• Magazine

    A penny a poppy

    Millions of Canada’s plastic Remembrance Day poppies have been made by prisoners and people labelled with intellectual/developmental disabilities, who are paid pennies on the hour. It’s part of a long history of prisons and institutions using poverty to control disabled and criminalized workers.

  • Magazine

    “Do not ever get used to it”

    Union members and staff say that sexism, anti-Black racism, and other oppressive attitudes are deeply entrenched in many unions. Drawing on a history of women, trans, and racialized workers fighting for their place in the labour movement, trade unionists share ideas to transform unions today.

  • Magazine

    The labour movement is stronger without police in it

    It’s time for unions to expel police from their membership, because a strong labour movement can only be built on a foundation of safety for Black and Indigenous members. 

  • Magazine

    The HuffPost Canada union is dead. Long live the HuffPost Canada union.

    My newsroom unionized. We were shut down two weeks later. Here’s why it was still worth it.

  • Magazine

    Tough conversations about Canada’s labour movement

    Where can we speak honestly about the weaknesses of the labour movement, offering constructive criticism and debating paths forward, without making the movement vulnerable to bad-faith attacks by neoliberal columnists and far-right ghouls? 

  • Magazine

    Raising the floor

    Celebrating the 40th anniversary of CUPW’s 1981 strike, which won postal workers paid maternity leave, and raised the floor for maternal benefits throughout Canada.

  • Magazine

    What is a migrant? And is she a revolutionary?

    Migrants are now a central part of the local working class in virtually every town and city. Organizing against capitalism involves treating migrants not as objects of charity, but as revolutionary subjects.

  • Online-only

    Levelling the playing field

    Canadian Premier League soccer players are being paid poverty wages by billionaire team owners. Now, a new union is helping players fight for dignity and respect.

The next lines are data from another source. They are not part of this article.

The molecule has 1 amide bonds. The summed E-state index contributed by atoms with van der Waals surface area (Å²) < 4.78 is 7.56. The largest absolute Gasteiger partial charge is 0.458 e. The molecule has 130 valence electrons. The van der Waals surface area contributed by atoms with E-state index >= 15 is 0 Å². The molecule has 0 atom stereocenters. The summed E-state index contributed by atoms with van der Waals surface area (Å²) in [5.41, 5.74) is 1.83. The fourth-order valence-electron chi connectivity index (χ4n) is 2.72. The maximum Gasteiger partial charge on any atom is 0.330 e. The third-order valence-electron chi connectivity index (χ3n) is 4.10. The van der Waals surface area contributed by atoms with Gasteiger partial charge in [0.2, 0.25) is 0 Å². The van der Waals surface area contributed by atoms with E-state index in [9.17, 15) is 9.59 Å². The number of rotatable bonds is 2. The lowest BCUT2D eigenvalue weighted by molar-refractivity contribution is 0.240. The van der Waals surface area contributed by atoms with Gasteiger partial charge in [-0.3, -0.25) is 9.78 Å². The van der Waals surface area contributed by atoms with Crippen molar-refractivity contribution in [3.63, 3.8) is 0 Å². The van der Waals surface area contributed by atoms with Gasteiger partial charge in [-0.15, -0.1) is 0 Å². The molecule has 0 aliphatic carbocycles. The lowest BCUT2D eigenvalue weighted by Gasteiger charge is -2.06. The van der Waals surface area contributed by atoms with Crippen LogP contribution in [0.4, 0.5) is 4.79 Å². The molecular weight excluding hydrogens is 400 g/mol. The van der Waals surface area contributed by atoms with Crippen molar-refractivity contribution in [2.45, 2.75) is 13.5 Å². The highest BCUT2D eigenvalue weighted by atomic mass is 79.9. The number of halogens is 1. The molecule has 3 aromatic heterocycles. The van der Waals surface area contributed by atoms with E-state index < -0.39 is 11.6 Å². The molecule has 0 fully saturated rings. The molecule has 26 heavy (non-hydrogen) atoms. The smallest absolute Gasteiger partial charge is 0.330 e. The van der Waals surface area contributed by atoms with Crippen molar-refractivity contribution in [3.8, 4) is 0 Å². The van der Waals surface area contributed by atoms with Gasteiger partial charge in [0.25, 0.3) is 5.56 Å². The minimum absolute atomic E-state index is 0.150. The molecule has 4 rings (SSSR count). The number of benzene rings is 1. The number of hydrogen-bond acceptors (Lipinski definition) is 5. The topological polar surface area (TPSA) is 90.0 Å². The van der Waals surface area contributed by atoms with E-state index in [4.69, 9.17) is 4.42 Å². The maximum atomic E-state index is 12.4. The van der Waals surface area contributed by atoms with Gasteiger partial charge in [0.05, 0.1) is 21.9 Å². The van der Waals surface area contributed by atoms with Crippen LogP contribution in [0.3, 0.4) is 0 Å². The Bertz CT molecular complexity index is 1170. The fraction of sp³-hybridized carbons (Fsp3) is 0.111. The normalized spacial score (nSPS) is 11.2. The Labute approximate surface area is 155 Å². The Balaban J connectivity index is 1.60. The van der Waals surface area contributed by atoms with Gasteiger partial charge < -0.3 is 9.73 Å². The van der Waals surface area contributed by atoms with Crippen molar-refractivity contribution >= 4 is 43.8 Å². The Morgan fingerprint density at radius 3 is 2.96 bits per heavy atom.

• Magazine

    Parasitic Solidarity

    Unions are meant to defend their working-class members against unfair criticism and wrongful termination. But in Winnipeg, the police union is working to obstruct accountability for police officers who kill and abuse people.

  • Online-only

    Amazon, McDonald’s, A&W, Sleep Country, TJX Linked To Anti-Union Conference

    Top Canadian companies were among the sponsors and attendees of Canada’s largest union-busting event, according to photos and documents obtained by Briarpatch.

  • Magazine

    New traditions

    As precarious work becomes the norm, labour activists need to combine the best of our traditions with new approaches that respond to the changing realities of work. To do that, we look to the history of community unionism, worker centres, and whole worker organizing.

  • Magazine

    Mistreated, marginalized, migrant

    Following the deaths of three workers to COVID-19, the experience of migrant farmworkers in Canada has received unprecedented media attention. As a result, workers are winning long-overdue changes to their conditions. This timeline charts the wins and losses of migrant agricultural workers in Ontario during seven months of COVID-19.

  • Magazine

    Exorcise Amazon

    Amazon has made a name for itself in pioneering new strategies for worker exploitation. The best way to fight back is to build worker power from below.

  • Magazine

    Delivering justice

    Three months after Foodora couriers won the right to unionize – a historic win for app-based workers – Foodora announced it was leaving Canada. Five worker leaders talk about the highs and lows of the campaign, and what’s next for Foodsters United.

  • Magazine

    Prison unionism

    How a public-sector union became the leading advocate of jail-building in Manitoba – and laid the foundation for the province’s incarceration disaster.

  • Magazine

    The implicit militancy of gardening

    After two months on strike, CUPE 3903 members were feeling worn out. That changed when, one night – armed with a Rototiller, under cover of darkness – they decided to plant a community garden on the picket line.

  • Magazine

    Striking for the common good

    Teachers bargaining for the common good contains the seed of radical change – and I mean “radical” in the same way that Angela Davis uses it, meaning “grasping at the root.”

  • Magazine

    Bringing back the beat

    In mainstream media, labour journalism has been replaced by financial reporting and business sections. But journalism students are raising the labour beat from the grave.

  • Magazine

    Alberta’s summer of solidarity

    Can Alberta’s labour movement rise to the challenge presented by the new UCP government?

  • Sask Dispatch

    Will the labour movement lead the charge for a just transition in Sask?

    It’s past time for serious planning in Saskatchewan toward a just transition. The question remains: will unions take the lead before it’s too late – and which union will lead the charge?